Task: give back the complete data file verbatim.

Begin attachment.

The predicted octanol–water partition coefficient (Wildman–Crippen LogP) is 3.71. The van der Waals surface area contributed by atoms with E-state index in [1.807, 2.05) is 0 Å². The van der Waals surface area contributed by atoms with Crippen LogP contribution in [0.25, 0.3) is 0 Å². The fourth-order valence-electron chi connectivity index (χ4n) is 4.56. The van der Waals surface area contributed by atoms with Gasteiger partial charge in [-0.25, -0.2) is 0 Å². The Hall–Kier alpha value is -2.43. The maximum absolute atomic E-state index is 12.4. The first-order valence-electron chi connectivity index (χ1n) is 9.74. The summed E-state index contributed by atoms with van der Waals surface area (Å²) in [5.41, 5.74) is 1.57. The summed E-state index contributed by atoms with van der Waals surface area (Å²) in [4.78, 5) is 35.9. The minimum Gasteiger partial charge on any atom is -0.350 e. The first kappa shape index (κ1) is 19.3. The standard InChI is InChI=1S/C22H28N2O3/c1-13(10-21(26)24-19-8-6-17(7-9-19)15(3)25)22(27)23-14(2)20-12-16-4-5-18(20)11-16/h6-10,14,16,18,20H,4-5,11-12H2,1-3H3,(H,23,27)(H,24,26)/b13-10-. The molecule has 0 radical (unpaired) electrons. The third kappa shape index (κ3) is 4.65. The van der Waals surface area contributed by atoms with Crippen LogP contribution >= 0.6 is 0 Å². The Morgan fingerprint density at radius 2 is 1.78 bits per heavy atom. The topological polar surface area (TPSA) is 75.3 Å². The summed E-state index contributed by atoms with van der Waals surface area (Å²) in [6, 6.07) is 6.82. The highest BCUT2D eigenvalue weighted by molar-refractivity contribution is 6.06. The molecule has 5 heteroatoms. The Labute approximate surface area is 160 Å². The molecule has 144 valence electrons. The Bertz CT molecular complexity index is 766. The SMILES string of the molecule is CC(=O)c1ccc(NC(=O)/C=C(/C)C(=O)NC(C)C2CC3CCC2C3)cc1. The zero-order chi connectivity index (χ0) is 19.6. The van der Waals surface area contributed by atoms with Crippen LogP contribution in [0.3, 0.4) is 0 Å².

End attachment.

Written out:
The predicted octanol–water partition coefficient (Wildman–Crippen LogP) is 3.71. The van der Waals surface area contributed by atoms with E-state index in [1.807, 2.05) is 0 Å². The van der Waals surface area contributed by atoms with Crippen LogP contribution in [0.25, 0.3) is 0 Å². The fourth-order valence-electron chi connectivity index (χ4n) is 4.56. The van der Waals surface area contributed by atoms with Gasteiger partial charge in [-0.25, -0.2) is 0 Å². The Hall–Kier alpha value is -2.43. The maximum absolute atomic E-state index is 12.4. The first-order valence-electron chi connectivity index (χ1n) is 9.74. The summed E-state index contributed by atoms with van der Waals surface area (Å²) in [5.41, 5.74) is 1.57. The summed E-state index contributed by atoms with van der Waals surface area (Å²) in [4.78, 5) is 35.9. The minimum Gasteiger partial charge on any atom is -0.350 e. The first kappa shape index (κ1) is 19.3. The standard InChI is InChI=1S/C22H28N2O3/c1-13(10-21(26)24-19-8-6-17(7-9-19)15(3)25)22(27)23-14(2)20-12-16-4-5-18(20)11-16/h6-10,14,16,18,20H,4-5,11-12H2,1-3H3,(H,23,27)(H,24,26)/b13-10-. The molecule has 0 radical (unpaired) electrons. The third kappa shape index (κ3) is 4.65. The van der Waals surface area contributed by atoms with Crippen LogP contribution >= 0.6 is 0 Å². The Morgan fingerprint density at radius 2 is 1.78 bits per heavy atom. The topological polar surface area (TPSA) is 75.3 Å². The summed E-state index contributed by atoms with van der Waals surface area (Å²) in [6, 6.07) is 6.82. The highest BCUT2D eigenvalue weighted by molar-refractivity contribution is 6.06. The molecule has 5 heteroatoms. The Labute approximate surface area is 160 Å². The molecule has 144 valence electrons. The Bertz CT molecular complexity index is 766. The SMILES string of the molecule is CC(=O)c1ccc(NC(=O)/C=C(/C)C(=O)NC(C)C2CC3CCC2C3)cc1. The zero-order chi connectivity index (χ0) is 19.6. The van der Waals surface area contributed by atoms with Crippen LogP contribution in [0.3, 0.4) is 0 Å².